Blues guitarist's new album recalls the triumph over tragedy

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"I was trying to take something as terrible as Hurricane Katrina and make something positive out of it," said Chris Thomas King about his new CD, "Rise."
Listen In:

Hear excerpts from songs on Chris Thomas King's CD "Rise":

"What Would Jesus Do?"

"St. James Infirmary"

"Like a Hurricane (Ghost of Marie Laveau)"

Chris Thomas King's latest album is about personal loss and rising above it. Titled "Rise," it serves as an exploration of the issues surrounding Hurricane Katrina and its aftermath, from the potential loss of a great American city to the ongoing effort to rebuild a region while safeguarding the heritage and people who define New Orleans.

"Like a Hurricane" is an homage to the ghost of Marie Laveaux, a mysterious woman and voodoo priestess.

"Marie, how long can you control the rain," King sings with biting guitar accompaniment. "Still roaming these cobblestones, streets of old New Orleans."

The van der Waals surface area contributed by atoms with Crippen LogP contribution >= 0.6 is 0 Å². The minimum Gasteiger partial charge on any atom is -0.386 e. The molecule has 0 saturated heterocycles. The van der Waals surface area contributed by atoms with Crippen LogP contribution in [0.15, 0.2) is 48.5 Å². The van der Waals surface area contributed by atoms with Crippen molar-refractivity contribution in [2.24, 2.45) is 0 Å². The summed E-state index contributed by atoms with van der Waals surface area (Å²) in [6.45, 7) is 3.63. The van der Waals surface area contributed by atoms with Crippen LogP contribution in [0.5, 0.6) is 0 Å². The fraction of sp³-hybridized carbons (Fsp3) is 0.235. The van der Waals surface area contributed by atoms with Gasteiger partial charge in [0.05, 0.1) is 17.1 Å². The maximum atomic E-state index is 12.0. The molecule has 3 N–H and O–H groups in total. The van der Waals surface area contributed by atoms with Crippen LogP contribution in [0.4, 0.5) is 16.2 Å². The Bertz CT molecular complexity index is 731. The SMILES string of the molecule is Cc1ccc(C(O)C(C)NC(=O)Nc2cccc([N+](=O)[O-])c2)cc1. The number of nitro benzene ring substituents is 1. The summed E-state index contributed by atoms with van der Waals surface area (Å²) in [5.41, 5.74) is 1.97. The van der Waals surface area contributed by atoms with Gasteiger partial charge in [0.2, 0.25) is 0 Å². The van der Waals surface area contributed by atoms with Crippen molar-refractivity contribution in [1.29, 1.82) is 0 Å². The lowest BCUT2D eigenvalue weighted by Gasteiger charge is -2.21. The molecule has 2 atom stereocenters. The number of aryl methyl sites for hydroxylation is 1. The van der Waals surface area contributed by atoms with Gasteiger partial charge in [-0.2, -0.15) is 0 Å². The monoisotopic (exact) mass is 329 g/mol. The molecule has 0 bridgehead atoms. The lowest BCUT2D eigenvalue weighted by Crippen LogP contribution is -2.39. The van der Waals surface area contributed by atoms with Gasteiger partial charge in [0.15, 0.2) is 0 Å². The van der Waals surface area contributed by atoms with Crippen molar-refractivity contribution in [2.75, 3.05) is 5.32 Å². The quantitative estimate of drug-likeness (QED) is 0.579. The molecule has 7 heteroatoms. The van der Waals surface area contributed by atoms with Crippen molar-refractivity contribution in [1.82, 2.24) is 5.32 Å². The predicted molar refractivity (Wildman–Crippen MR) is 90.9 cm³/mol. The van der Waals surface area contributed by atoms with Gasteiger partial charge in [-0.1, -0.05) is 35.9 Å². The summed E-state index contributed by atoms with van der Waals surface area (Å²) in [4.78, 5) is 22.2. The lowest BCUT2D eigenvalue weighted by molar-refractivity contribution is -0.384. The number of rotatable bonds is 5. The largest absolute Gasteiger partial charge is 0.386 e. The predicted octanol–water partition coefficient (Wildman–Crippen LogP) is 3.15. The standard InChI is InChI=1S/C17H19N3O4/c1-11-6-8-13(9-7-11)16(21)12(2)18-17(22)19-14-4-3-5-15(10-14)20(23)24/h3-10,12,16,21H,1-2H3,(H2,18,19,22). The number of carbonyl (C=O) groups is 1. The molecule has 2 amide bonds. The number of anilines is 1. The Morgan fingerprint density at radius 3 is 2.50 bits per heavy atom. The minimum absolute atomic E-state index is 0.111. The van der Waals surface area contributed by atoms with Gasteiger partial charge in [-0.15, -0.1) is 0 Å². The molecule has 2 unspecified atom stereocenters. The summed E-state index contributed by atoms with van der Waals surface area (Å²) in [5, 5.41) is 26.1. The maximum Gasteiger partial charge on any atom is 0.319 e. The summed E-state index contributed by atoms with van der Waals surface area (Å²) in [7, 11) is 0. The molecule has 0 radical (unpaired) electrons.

Perseverance is at the core of those lyrics.

"I was trying to take something as terrible as Hurricane Katrina and make something positive out of it," said King from his home in Prairieville, La. "Sometimes writing music can be therapeutic."

King said the recording came together in a hotel in Houston. That's where he and his family landed after evacuating New Orleans the day before Katrina filled the streets, the yards and the homes with unforgiving flood waters.

"I began thinking about the people left behind," said King. "I thought about the looting and began to wonder if I would break a window to a store to get food and medicine. There was no one to pay to get what you needed. The entire city had been deserted. Sometimes your survival instinct takes over.

"I also wondered what Jesus would have wanted these people to do."

Less than a week after Katrina, King said he performed in Nashville and recorded "What Would Jesus Do?" The song debuted on VH-1 and MTV's "Hurricane Relief Project," a hastily arranged show designed to generate funds and assistance.